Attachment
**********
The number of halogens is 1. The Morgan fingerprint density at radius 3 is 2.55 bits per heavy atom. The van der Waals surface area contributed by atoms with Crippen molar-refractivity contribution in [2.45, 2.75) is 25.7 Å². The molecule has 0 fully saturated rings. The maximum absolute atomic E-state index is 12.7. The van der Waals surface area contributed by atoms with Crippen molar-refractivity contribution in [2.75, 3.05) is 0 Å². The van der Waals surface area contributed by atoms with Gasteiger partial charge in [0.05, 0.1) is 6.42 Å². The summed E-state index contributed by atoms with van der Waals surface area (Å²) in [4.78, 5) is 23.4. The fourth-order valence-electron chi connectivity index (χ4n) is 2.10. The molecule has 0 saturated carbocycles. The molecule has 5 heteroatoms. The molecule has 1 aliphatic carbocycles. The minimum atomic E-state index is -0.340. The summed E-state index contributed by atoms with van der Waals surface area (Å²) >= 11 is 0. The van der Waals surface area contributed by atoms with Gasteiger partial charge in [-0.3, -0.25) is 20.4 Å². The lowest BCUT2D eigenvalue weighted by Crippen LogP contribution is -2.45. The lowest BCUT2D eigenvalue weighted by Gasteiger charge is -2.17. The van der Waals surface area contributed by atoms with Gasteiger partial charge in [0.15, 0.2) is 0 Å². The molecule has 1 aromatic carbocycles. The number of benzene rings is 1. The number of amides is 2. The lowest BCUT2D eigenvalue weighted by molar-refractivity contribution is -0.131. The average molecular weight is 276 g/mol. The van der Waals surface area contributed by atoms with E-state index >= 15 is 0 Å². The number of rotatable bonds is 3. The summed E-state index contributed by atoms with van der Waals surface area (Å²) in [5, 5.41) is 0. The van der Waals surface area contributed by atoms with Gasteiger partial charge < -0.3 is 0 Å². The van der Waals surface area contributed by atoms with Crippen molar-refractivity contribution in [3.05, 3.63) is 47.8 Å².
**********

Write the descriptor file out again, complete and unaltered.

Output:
The number of halogens is 1. The Morgan fingerprint density at radius 3 is 2.55 bits per heavy atom. The van der Waals surface area contributed by atoms with Crippen molar-refractivity contribution in [2.45, 2.75) is 25.7 Å². The molecule has 0 fully saturated rings. The maximum absolute atomic E-state index is 12.7. The van der Waals surface area contributed by atoms with Crippen molar-refractivity contribution in [2.75, 3.05) is 0 Å². The van der Waals surface area contributed by atoms with Gasteiger partial charge in [0.05, 0.1) is 6.42 Å². The summed E-state index contributed by atoms with van der Waals surface area (Å²) in [4.78, 5) is 23.4. The fourth-order valence-electron chi connectivity index (χ4n) is 2.10. The molecule has 0 saturated carbocycles. The molecule has 5 heteroatoms. The molecule has 1 aliphatic carbocycles. The minimum atomic E-state index is -0.340. The summed E-state index contributed by atoms with van der Waals surface area (Å²) >= 11 is 0. The van der Waals surface area contributed by atoms with Gasteiger partial charge in [-0.3, -0.25) is 20.4 Å². The lowest BCUT2D eigenvalue weighted by Crippen LogP contribution is -2.45. The lowest BCUT2D eigenvalue weighted by Gasteiger charge is -2.17. The van der Waals surface area contributed by atoms with Gasteiger partial charge in [0.15, 0.2) is 0 Å². The molecule has 1 aromatic carbocycles. The number of benzene rings is 1. The number of amides is 2. The lowest BCUT2D eigenvalue weighted by molar-refractivity contribution is -0.131. The average molecular weight is 276 g/mol. The van der Waals surface area contributed by atoms with E-state index >= 15 is 0 Å². The number of rotatable bonds is 3. The summed E-state index contributed by atoms with van der Waals surface area (Å²) in [5, 5.41) is 0. The van der Waals surface area contributed by atoms with Gasteiger partial charge < -0.3 is 0 Å². The van der Waals surface area contributed by atoms with Crippen molar-refractivity contribution in [3.05, 3.63) is 47.8 Å².